Who Is In Charge

Colorado readies next R2T bid

Hoping the third time’s a charm, Colorado officials are getting ready to submit their latest application for federal Race to the Top funds, which state officials want to spend on development of the new educator evaluation system.

ARRA logoDepartment of Education executives expect to learn Wednesday how much money the state will eligible for in the third “consolation” round of R2T. Just six weeks ago the state filed an application for $60 million in funding from another, separate R2T program that’s focused on early learning.

While both applications would provide financial support for key state education initiatives, neither grant would solve the cost challenges around implementation of reforms enacted in the last three years.

This third round of R2T is kind of a consolation prize for states that failed to make the cut in the $3.3 billion second round last year, when Colorado lost its request for $175 million amidst questions about the quality of the judging. (Earlier, Colorado asked for $377 million in R2T’s first round, in which only two states won grants.)

There’s a lot less money on the table this time – only $200 million to be split among Arizona, California, Colorado, Illinois, Kentucky, Louisiana, New Jersey, Pennsylvania, and South Carolina. Colorado’s projected share is up to $12.5 million, although that could go higher if other states don’t apply or are found ineligible. There’s been speculation that California and South Carolina might not make meet eligibility rules, perhaps leaving more money for the remaining states.

Because there’s less money available, round three requires that states narrow the requests they made in round two but still meet all the various “assurances” about education reform laws and initiatives that were required earlier.

The first part of the round three application, detailing state compliance with the assurances, is due Tuesday. Colorado submitted that document last Thursday, according to Jill Hawley, chief of staff and strategy for education Commissioner Robert Hammond.

Last week the U.S. Department of Education issued some new requirements for the consolation round. The new rules require states to explain “how the selected reform effort will have a broader impact in supporting student learning and improving STEM education.” (STEM, of course, stands for science, technology, engineering and math.)

Jill Hawley
Jill Hawley, Colorado Department of Education

Hawley said those requirements were expected and don’t change the overall thrust of Colorado’s application.

The state hopes to use the funds to help pay for design of a state model evaluation system. The other major use of the money would be to support the work of “content collaboratives,” groups of educators and experts that will develop methods for assessing student mastery of new state content standards, especially in subjects not tested by the statewide assessments in reading, writing, math and science.

On the question of the federal STEM requirements, Hawley said Friday, “What we learned this week was kind of the direction we were headed anyway.”

Hammond said, “As part of the content collaborative work, we will include collaboratives specific to math and science to help develop model measures and model instructional tools to assist math and science teachers with implementing the new content standards as well as to support educator effectiveness in math and science.”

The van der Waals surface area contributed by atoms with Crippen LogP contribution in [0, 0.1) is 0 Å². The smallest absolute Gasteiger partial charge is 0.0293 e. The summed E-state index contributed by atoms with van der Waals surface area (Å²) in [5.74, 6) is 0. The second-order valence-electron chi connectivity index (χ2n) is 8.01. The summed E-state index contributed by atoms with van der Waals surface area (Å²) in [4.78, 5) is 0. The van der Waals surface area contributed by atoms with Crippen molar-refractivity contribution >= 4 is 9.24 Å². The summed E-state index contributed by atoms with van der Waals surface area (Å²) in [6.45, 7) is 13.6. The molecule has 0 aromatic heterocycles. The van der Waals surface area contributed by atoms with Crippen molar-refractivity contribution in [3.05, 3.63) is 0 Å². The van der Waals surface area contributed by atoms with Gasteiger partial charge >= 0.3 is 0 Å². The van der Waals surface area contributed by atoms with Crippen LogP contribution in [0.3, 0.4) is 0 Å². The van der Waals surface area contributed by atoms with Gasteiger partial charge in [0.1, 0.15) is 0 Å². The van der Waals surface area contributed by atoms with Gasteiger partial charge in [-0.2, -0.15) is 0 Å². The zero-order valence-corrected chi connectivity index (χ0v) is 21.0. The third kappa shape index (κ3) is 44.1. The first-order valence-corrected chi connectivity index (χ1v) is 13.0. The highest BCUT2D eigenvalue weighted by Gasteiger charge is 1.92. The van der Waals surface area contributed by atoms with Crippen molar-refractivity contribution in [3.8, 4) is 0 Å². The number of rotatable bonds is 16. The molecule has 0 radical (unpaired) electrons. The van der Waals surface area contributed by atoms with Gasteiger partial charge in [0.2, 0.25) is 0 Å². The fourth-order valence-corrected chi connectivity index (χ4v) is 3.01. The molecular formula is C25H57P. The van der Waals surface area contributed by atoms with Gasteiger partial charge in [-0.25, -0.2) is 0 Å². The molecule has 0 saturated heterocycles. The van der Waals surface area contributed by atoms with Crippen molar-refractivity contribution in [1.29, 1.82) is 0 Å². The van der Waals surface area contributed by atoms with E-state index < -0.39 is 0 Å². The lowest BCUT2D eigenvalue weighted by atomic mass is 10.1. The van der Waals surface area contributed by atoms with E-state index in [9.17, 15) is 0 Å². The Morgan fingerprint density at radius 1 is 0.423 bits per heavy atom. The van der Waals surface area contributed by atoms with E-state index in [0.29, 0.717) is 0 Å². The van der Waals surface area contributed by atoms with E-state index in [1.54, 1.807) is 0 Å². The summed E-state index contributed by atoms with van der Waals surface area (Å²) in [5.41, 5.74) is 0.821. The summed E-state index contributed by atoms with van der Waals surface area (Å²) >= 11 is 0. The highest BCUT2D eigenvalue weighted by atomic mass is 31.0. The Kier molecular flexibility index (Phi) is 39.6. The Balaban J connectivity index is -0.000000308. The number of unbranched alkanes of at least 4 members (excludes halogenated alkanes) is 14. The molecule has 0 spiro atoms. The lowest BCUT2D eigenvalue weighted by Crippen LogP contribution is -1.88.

That second part of the round three application is due by Dec. 16. Hawley said a working draft of Colorado’s bid should be available the week of Dec. 5. Awards will be announced between Dec. 20 and the end of the year.

A different bid already in the hopper

Early Learning Challenge

Colorado also has applied for another, separate R2T program, the Race to the Top Early Learning Challenge. The 268-page application was filed Oct. 19.

The $500 million program will provide money for support of state early learning initiatives. Some 35 states have applied, and Colorado is eligible for $60 million.

Early learning, especially third-grade literacy, is a key initiative of the Hickelooper administration, and the application was prepared in the office of Lt. Gov. Joe Garcia, who also has been running a statewide listening tour to gather comment on early learning needs and strategies.

The application stresses these initiatives:

  • Improving and streamlining state oversight of early childhood education
  • Developing an upgraded quality rating system for programs
  • Integrating and consolidating early childhood development guidelines
  • Improving evaluations and interventions for young children with high needs
  • Providing improved training of early childhood workers
  • Expanded school readiness assessments of children entering kindergarten

Bill for reform remains to be paid

Since passage of the Colorado Achievement Plan for Kids in 2008 there have been questions about how the state will pay for full implementation of reform efforts such as new content standards, new tests and new evaluation systems for principals and teachers.

Hawley noted that the $12.5 million R2T round three grant wil have to be split 50-50 between the state and school districts and will be spread out across four years.

“It turns out to be a million a year [for the state], and you spend that fairly quickly,” she said. “It’s not a lot of money for any of the states.”